Laumer's way at AAH: One member at a time

Saturday, September 30, 2006

As AAHomecare's new membership committee chair, Carol Laumer knows she faces a stiff challenge. Defections over philosophical differences, demands for representation equality, concerns over dues rates and competition from other organizations all play a role in the association's flat membership level.
Laumer, a devoted association advocate for 20 years, acknowledges that even her disarming rural Midwestern persona won't be able to sweeten every bitter attitude, and despite the most vigorous effort, membership isn't likely to swell overnight. But instead of lamenting about the tremendous scope of the job at hand, she prefers a reasoned, pragmatic approach: One member at a time.
"This is a big job and I know it," Laumer, executive director of Willmar, Minn.-based Rice Home Medical, said flatly. "Can I make a difference? I can, but I don't expect sweeping change immediately. It's not likely that 500 new members are going to join up over the next year."
Her goal is much more modest; if she can recruit one new member per month, every month during her tenure, she will consider herself successful. If each of the 14 membership committee members set the same goal, it could add up to something significant.
But first, Laumer is busy garnering support from the AAHomecare staff. Cooperation among all team members is paramount, she said, because "communication is the key to cooperation."
Laumer, an LPN by training, has been with the same company since 1984, though it has gone through ownership changes over the years.
As executive director at Rice, she oversees all administrative duties and answers to the company's board of directors. She got involved with the old Minnesota state association (MAHMES) in 1986 and has served in various capacities, including president. The organization, now known as MAMES, comprises six other states along with Minnesota: North Dakota, South Dakota, Iowa, Kansas, Nebraska and Missouri.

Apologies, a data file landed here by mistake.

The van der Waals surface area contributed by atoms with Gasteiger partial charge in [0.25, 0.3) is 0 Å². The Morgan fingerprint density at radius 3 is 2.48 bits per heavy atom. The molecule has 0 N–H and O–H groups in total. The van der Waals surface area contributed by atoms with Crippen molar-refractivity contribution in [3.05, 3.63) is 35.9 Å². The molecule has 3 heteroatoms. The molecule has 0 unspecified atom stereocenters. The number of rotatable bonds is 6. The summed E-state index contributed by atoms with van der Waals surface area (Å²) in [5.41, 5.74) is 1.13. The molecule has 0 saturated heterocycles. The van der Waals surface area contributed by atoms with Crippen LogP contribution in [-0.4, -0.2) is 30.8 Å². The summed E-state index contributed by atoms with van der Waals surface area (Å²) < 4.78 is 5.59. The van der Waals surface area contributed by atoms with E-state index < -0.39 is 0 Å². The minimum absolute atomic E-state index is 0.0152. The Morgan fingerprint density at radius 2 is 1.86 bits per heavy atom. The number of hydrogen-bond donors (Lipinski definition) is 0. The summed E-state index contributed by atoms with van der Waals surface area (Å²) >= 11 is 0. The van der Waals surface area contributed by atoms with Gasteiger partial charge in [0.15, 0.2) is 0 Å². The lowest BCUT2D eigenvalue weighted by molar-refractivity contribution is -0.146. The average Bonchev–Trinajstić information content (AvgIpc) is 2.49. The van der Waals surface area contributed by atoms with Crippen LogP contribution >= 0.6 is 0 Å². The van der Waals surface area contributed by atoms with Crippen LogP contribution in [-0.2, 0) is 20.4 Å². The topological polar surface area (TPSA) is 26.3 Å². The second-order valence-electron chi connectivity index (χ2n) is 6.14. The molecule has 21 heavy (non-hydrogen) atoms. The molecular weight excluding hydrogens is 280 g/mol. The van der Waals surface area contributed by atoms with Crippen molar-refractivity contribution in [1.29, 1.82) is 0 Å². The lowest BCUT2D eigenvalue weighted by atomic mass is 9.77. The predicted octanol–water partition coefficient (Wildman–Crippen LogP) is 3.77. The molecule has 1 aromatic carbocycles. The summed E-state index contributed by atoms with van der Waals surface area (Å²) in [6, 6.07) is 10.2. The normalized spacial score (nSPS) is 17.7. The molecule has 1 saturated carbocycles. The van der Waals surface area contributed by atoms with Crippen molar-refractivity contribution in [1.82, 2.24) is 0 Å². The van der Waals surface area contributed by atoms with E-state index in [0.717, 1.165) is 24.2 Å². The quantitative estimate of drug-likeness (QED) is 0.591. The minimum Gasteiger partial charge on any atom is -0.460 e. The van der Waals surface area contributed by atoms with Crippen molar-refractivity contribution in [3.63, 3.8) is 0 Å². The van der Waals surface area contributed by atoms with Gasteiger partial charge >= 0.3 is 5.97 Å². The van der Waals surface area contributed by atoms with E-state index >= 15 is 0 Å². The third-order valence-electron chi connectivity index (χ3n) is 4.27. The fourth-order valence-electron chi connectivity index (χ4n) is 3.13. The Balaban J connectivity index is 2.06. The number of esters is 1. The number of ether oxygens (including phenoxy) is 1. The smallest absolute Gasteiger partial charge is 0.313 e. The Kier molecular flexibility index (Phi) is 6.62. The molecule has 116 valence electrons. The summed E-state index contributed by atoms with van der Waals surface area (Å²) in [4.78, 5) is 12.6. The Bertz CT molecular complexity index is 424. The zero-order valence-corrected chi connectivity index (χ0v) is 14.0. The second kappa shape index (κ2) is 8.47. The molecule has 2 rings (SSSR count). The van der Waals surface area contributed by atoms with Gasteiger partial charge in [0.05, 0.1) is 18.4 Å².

"I became interested in the state association because I felt that it was important for everyone to work together for the good of the industry," she said. "You can't do anything by yourself."
And that's the message she has for prospective members, as well as defectors.
"AAHomecare is our voice in Washington and that voice needs to reflect its membership," Laumer said. "You can't complain if you don't participate. And if you have a complaint, offer a solution."
As for the criticisms, the association is listening and responding, Laumer said. This summer, the state leadership council surveyed 152 individuals--about half of which were AAHomecare members--and their comments are being taken very seriously.
"They've told us they want strong leadership, lower dues and more representation," Laumer said. "The strongest reasons for not belonging are the dues, which they feel are too high; and representation, which they feel favors the largest members. I can understand their concerns about wanting equal attention, but on the other side, the large companies are pouring in the most money and want their issues heard."
VGM and The MED Group have become unwitting competitors to AAHomecare in recent years as they've expanded and diversified into government relations activities. Laumer says she has no problem with those groups establishing their own agendas on that front, but maintains that they are working in tandem with AAHomecare, not replacing it.
"I've spoken with (VGM CEO) Van Miller himself about it and he agrees," she said. "They are a logical extension."
AAHomecare exists for its members and is diligently trying to act in the interest of the majority, Laumer said. In her role as membership chair, Laumer said, one of her biggest priorities is to establish personal contact with as many members as possible. She will be dispatching her membership committee as missionaries for that cause.
"We have to begin with small steps," she said. "Instead of looking at the entire membership roster, I'll be looking at each name one at a time. I want to talk to those who haven't rejoined to find out why, and I want to thank each member who has stayed with us."